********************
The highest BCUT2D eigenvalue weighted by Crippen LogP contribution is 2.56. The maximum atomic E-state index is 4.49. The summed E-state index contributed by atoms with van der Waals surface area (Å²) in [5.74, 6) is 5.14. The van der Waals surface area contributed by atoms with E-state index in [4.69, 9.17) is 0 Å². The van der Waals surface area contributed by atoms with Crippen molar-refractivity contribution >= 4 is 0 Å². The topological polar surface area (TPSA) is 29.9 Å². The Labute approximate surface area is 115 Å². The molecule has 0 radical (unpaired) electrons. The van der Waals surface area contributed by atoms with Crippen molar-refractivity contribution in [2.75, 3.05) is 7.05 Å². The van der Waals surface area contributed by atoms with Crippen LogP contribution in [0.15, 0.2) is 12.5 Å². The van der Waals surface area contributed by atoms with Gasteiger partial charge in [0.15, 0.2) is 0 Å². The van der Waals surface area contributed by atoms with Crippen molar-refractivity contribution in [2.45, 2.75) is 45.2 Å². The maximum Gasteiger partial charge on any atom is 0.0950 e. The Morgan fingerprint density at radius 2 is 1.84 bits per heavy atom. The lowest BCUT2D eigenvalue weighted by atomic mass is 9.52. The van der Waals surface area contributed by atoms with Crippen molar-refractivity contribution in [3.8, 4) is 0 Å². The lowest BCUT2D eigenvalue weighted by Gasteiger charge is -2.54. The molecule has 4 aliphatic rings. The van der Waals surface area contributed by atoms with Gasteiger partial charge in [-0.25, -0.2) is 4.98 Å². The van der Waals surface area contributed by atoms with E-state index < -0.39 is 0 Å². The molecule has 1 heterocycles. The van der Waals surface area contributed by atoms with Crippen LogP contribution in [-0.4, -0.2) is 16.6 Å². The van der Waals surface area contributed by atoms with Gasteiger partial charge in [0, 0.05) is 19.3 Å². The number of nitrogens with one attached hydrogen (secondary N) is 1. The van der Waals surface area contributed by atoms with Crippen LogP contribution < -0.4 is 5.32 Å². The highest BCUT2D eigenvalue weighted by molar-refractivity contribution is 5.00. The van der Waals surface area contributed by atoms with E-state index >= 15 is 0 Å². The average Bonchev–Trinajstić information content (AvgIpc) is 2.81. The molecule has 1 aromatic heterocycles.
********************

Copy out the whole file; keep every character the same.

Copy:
The highest BCUT2D eigenvalue weighted by Crippen LogP contribution is 2.56. The maximum atomic E-state index is 4.49. The summed E-state index contributed by atoms with van der Waals surface area (Å²) in [5.74, 6) is 5.14. The van der Waals surface area contributed by atoms with E-state index in [4.69, 9.17) is 0 Å². The van der Waals surface area contributed by atoms with Crippen molar-refractivity contribution >= 4 is 0 Å². The topological polar surface area (TPSA) is 29.9 Å². The Labute approximate surface area is 115 Å². The molecule has 0 radical (unpaired) electrons. The van der Waals surface area contributed by atoms with Crippen molar-refractivity contribution in [2.75, 3.05) is 7.05 Å². The van der Waals surface area contributed by atoms with Crippen LogP contribution in [0.15, 0.2) is 12.5 Å². The van der Waals surface area contributed by atoms with Gasteiger partial charge in [0.15, 0.2) is 0 Å². The van der Waals surface area contributed by atoms with Crippen molar-refractivity contribution in [2.45, 2.75) is 45.2 Å². The maximum Gasteiger partial charge on any atom is 0.0950 e. The Morgan fingerprint density at radius 2 is 1.84 bits per heavy atom. The lowest BCUT2D eigenvalue weighted by atomic mass is 9.52. The van der Waals surface area contributed by atoms with Crippen molar-refractivity contribution in [3.8, 4) is 0 Å². The lowest BCUT2D eigenvalue weighted by Gasteiger charge is -2.54. The molecule has 4 aliphatic rings. The van der Waals surface area contributed by atoms with Gasteiger partial charge in [-0.25, -0.2) is 4.98 Å². The van der Waals surface area contributed by atoms with E-state index < -0.39 is 0 Å². The molecule has 1 heterocycles. The van der Waals surface area contributed by atoms with Crippen LogP contribution in [-0.4, -0.2) is 16.6 Å². The van der Waals surface area contributed by atoms with Gasteiger partial charge in [0, 0.05) is 19.3 Å². The number of nitrogens with one attached hydrogen (secondary N) is 1. The van der Waals surface area contributed by atoms with Crippen LogP contribution < -0.4 is 5.32 Å². The highest BCUT2D eigenvalue weighted by molar-refractivity contribution is 5.00. The van der Waals surface area contributed by atoms with E-state index >= 15 is 0 Å². The average Bonchev–Trinajstić information content (AvgIpc) is 2.81. The molecule has 1 aromatic heterocycles.